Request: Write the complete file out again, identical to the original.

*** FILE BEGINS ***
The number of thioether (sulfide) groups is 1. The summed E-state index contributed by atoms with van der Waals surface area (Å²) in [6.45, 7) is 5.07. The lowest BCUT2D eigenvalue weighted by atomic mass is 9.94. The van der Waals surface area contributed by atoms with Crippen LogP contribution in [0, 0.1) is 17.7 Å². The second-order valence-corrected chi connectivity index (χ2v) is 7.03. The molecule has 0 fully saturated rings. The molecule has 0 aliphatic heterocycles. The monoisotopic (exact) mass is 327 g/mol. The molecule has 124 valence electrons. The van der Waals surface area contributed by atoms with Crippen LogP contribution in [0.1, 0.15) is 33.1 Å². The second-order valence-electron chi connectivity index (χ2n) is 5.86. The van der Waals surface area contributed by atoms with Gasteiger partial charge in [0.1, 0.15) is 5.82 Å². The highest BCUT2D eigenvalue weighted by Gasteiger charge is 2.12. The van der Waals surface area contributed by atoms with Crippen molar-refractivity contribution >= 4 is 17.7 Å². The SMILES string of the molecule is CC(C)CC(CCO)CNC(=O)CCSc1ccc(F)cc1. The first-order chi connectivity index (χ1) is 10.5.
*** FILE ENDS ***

The number of thioether (sulfide) groups is 1. The summed E-state index contributed by atoms with van der Waals surface area (Å²) in [6.45, 7) is 5.07. The lowest BCUT2D eigenvalue weighted by atomic mass is 9.94. The van der Waals surface area contributed by atoms with Crippen LogP contribution in [0, 0.1) is 17.7 Å². The second-order valence-corrected chi connectivity index (χ2v) is 7.03. The molecule has 0 fully saturated rings. The molecule has 0 aliphatic heterocycles. The monoisotopic (exact) mass is 327 g/mol. The molecule has 124 valence electrons. The van der Waals surface area contributed by atoms with Crippen LogP contribution in [0.1, 0.15) is 33.1 Å². The second-order valence-electron chi connectivity index (χ2n) is 5.86. The van der Waals surface area contributed by atoms with Gasteiger partial charge in [0.1, 0.15) is 5.82 Å². The highest BCUT2D eigenvalue weighted by Gasteiger charge is 2.12. The van der Waals surface area contributed by atoms with Crippen molar-refractivity contribution >= 4 is 17.7 Å². The SMILES string of the molecule is CC(C)CC(CCO)CNC(=O)CCSc1ccc(F)cc1. The first-order chi connectivity index (χ1) is 10.5.